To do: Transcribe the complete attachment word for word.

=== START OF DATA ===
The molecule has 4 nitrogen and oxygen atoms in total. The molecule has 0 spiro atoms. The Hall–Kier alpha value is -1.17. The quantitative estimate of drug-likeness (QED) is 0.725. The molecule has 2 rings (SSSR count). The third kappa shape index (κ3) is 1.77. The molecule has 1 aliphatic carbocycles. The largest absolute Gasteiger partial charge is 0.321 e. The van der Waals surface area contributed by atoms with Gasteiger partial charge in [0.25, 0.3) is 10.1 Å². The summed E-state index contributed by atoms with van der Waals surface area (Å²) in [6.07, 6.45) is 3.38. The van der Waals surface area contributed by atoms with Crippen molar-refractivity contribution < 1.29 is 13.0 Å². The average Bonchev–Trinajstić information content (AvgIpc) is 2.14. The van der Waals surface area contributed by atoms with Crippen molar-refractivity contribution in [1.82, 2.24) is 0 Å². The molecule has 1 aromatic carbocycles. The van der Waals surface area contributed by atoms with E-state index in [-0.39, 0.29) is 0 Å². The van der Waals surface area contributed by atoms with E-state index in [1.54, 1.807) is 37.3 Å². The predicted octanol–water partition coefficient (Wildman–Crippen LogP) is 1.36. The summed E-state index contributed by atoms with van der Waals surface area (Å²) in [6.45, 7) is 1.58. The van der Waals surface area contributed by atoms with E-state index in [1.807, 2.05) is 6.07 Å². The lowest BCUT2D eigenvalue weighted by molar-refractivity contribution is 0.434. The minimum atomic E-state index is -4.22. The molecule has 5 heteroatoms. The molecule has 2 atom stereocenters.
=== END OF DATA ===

The molecule has 4 nitrogen and oxygen atoms in total. The molecule has 0 spiro atoms. The Hall–Kier alpha value is -1.17. The quantitative estimate of drug-likeness (QED) is 0.725. The molecule has 2 rings (SSSR count). The third kappa shape index (κ3) is 1.77. The molecule has 1 aliphatic carbocycles. The largest absolute Gasteiger partial charge is 0.321 e. The van der Waals surface area contributed by atoms with Gasteiger partial charge in [0.25, 0.3) is 10.1 Å². The summed E-state index contributed by atoms with van der Waals surface area (Å²) in [6.07, 6.45) is 3.38. The van der Waals surface area contributed by atoms with Crippen molar-refractivity contribution < 1.29 is 13.0 Å². The average Bonchev–Trinajstić information content (AvgIpc) is 2.14. The van der Waals surface area contributed by atoms with Crippen molar-refractivity contribution in [1.82, 2.24) is 0 Å². The molecule has 1 aromatic carbocycles. The van der Waals surface area contributed by atoms with E-state index in [-0.39, 0.29) is 0 Å². The van der Waals surface area contributed by atoms with E-state index in [1.54, 1.807) is 37.3 Å². The predicted octanol–water partition coefficient (Wildman–Crippen LogP) is 1.36. The summed E-state index contributed by atoms with van der Waals surface area (Å²) in [6.45, 7) is 1.58. The van der Waals surface area contributed by atoms with E-state index in [1.807, 2.05) is 6.07 Å². The lowest BCUT2D eigenvalue weighted by molar-refractivity contribution is 0.434. The minimum atomic E-state index is -4.22. The molecule has 5 heteroatoms. The molecule has 2 atom stereocenters.